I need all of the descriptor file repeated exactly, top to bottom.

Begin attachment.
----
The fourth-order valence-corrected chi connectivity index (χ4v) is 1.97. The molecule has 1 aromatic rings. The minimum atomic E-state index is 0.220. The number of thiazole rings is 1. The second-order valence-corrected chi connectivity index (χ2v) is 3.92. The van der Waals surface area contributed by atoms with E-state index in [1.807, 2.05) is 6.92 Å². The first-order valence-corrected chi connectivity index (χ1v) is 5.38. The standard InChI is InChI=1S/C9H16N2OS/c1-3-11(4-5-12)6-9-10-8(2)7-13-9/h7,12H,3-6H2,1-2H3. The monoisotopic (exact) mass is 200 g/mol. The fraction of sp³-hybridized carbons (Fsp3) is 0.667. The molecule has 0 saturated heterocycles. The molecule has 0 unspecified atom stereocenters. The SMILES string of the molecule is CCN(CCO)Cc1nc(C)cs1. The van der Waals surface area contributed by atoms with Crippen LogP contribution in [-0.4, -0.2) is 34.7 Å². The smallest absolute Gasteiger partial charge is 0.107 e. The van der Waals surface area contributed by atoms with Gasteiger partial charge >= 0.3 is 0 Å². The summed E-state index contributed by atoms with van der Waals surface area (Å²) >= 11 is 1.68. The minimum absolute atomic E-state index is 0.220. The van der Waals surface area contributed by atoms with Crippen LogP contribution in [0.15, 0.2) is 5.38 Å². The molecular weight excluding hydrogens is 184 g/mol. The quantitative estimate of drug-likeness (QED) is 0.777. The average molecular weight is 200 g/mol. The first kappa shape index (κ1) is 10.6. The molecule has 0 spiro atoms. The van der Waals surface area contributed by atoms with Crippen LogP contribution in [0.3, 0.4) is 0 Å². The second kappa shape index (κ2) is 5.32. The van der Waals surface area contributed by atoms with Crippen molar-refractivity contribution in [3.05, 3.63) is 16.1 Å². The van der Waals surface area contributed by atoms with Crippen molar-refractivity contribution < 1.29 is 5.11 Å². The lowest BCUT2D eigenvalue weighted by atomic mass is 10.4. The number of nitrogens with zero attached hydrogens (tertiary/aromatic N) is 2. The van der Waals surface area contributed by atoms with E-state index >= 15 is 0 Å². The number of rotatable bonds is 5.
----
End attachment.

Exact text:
The fourth-order valence-corrected chi connectivity index (χ4v) is 1.97. The molecule has 1 aromatic rings. The minimum atomic E-state index is 0.220. The number of thiazole rings is 1. The second-order valence-corrected chi connectivity index (χ2v) is 3.92. The van der Waals surface area contributed by atoms with E-state index in [1.807, 2.05) is 6.92 Å². The first-order valence-corrected chi connectivity index (χ1v) is 5.38. The standard InChI is InChI=1S/C9H16N2OS/c1-3-11(4-5-12)6-9-10-8(2)7-13-9/h7,12H,3-6H2,1-2H3. The monoisotopic (exact) mass is 200 g/mol. The fraction of sp³-hybridized carbons (Fsp3) is 0.667. The molecule has 0 saturated heterocycles. The molecule has 0 unspecified atom stereocenters. The SMILES string of the molecule is CCN(CCO)Cc1nc(C)cs1. The van der Waals surface area contributed by atoms with Crippen LogP contribution in [-0.4, -0.2) is 34.7 Å². The smallest absolute Gasteiger partial charge is 0.107 e. The van der Waals surface area contributed by atoms with Gasteiger partial charge >= 0.3 is 0 Å². The summed E-state index contributed by atoms with van der Waals surface area (Å²) >= 11 is 1.68. The minimum absolute atomic E-state index is 0.220. The van der Waals surface area contributed by atoms with Crippen LogP contribution in [0.15, 0.2) is 5.38 Å². The molecular weight excluding hydrogens is 184 g/mol. The quantitative estimate of drug-likeness (QED) is 0.777. The average molecular weight is 200 g/mol. The first kappa shape index (κ1) is 10.6. The molecule has 0 spiro atoms. The van der Waals surface area contributed by atoms with Crippen LogP contribution in [0.3, 0.4) is 0 Å². The second kappa shape index (κ2) is 5.32. The van der Waals surface area contributed by atoms with Crippen molar-refractivity contribution in [3.05, 3.63) is 16.1 Å². The van der Waals surface area contributed by atoms with Crippen molar-refractivity contribution < 1.29 is 5.11 Å². The lowest BCUT2D eigenvalue weighted by atomic mass is 10.4. The number of nitrogens with zero attached hydrogens (tertiary/aromatic N) is 2. The van der Waals surface area contributed by atoms with E-state index >= 15 is 0 Å². The number of rotatable bonds is 5.